It happens to all of us at least once. Something on your system does not seem quite right and you start wondering if someone has penetrated your defenses. The only way to find out for sure is to verify that none of your files have been changed. At this point you really wish you had found the time to install TripWire of some other file auditing tool.
Luckily the folks at Red Hat have developed a tool which can be quite handy in these situations. The program is called Red Hat Package Manager or RPM for short. There are package managers for other flavors of Linux as well as other Unix variations. For the purpose of this paper however we will focus on the Red Hat implementation.
What Can RPM Do For Me?
RPM is a great utility used to install, upgrade and verify software packages on your Red Hat system. Itās the verify feature that we are most interested in as this can be used to check our files and make sure they have not been modified or replaced. Besides file size and date/time stamp (which can be altered by a savvy attacker) RPM will also check the Message Digest or MD5 signature of the files.
MD5 is described in detail in RFC 1321. In short, MD5 takes the contents of a file and runs it through a mathematical formula. The result is a 128 bit signature that is unique to that file. Change the file in any way and the resulting signature changes. While it has been argued that it is theoretically possible to alter a file in such a way that it will still generate the same MD5 signature, to date no one has accomplished this task. This means that if you do a before and after check of a fileās MD5 signature you can be 99.9999% certain that the file has not been altered.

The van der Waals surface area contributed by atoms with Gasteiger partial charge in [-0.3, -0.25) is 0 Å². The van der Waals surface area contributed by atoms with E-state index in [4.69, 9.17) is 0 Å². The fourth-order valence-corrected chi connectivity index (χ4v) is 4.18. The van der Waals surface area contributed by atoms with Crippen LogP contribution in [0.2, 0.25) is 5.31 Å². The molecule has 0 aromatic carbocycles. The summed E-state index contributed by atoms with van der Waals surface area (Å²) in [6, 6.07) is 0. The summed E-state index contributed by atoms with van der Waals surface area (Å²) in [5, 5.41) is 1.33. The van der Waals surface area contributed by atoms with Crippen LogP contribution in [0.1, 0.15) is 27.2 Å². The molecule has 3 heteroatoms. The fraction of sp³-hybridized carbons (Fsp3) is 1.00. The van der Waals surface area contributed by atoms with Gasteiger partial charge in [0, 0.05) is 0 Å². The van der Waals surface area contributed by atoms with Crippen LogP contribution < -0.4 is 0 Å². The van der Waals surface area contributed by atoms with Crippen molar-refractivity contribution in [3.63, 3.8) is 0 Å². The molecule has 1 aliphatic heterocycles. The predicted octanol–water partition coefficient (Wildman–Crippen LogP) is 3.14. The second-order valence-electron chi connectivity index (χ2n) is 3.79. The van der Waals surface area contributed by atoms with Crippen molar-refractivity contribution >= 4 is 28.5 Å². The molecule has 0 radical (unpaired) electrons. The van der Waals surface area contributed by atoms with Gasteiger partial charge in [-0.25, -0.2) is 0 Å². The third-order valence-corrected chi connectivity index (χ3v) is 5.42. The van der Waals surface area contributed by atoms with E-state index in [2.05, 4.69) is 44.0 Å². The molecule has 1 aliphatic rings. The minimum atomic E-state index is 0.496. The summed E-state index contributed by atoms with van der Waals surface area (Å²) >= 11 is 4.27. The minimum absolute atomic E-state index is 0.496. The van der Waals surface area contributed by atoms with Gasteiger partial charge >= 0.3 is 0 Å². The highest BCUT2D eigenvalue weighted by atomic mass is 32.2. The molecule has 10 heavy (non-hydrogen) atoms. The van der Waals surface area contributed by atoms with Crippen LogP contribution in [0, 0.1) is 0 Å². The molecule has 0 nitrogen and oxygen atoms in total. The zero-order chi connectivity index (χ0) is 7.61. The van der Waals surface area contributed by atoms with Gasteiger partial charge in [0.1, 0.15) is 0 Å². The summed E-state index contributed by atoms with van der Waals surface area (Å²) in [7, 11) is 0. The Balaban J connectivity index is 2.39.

How Do I Use RPM to Check My Files?
There is a couple of RPM switches you will want to focus in on. The first is the "-V" switch which allows you to check the integrity of all files associated with a specific package. The syntax is:
rpm -V package_name_to_verify
So if we had Sendmail running on the system and wanted to verify the files associated with this application we would type:
rpm -V sendmail
The output we receive may look something like this:
[root@fubar /root]# rpm -V sendmailThe only files that get listed are the files that fail the verification. Any files that are not listed are assumed to be OK. On the left of this output we have the reason why this particular file failed the verify check. A legend of the results would be as followed:
S.5....T c /etc/aliases
S.5....T c /etc/mail/relay_allow
S.5....T c /etc/sendmail.cf
S.5....T c /etc/sendmail.cw
S = size change
M = permissions change
5 = MD5 changed
L = Symlink changed
D = Device change
U = User change
G = Group change
T = Date/Time change
missing = file is gone
So if we check the output from our Sendmail verification, we see that the files aliases, relay_allow, sendmail.cf and sendmail.cw has changed. Note that size, MD5 and date/time has changed. This is a clear indication that these files have been modified. However since each is a configuration file, this is probably not a cause for concern. Its quite possible (in fact probable) that the default configuration was not exactly what we needed so these files where changed to suit our environment.
What is a cause for concern is that /usr/bin/sendmail has been changed. This is the executable which listens on port 25 to accept inbound mail connections. Unless the binary has been updated, it should not fail this verification check. Clearly someone has modified or replaced the original sendmail file. This is bad as the new version may contain a Trojan providing some unscrupulous attacker backdoor access to our machine.
Our output also indicates that ip_allow has been deleted or renamed. This should be checked into as well as this file is used to control the relaying of SPAM. This missing file may somehow be related to our sendmail binary being modified or replaced.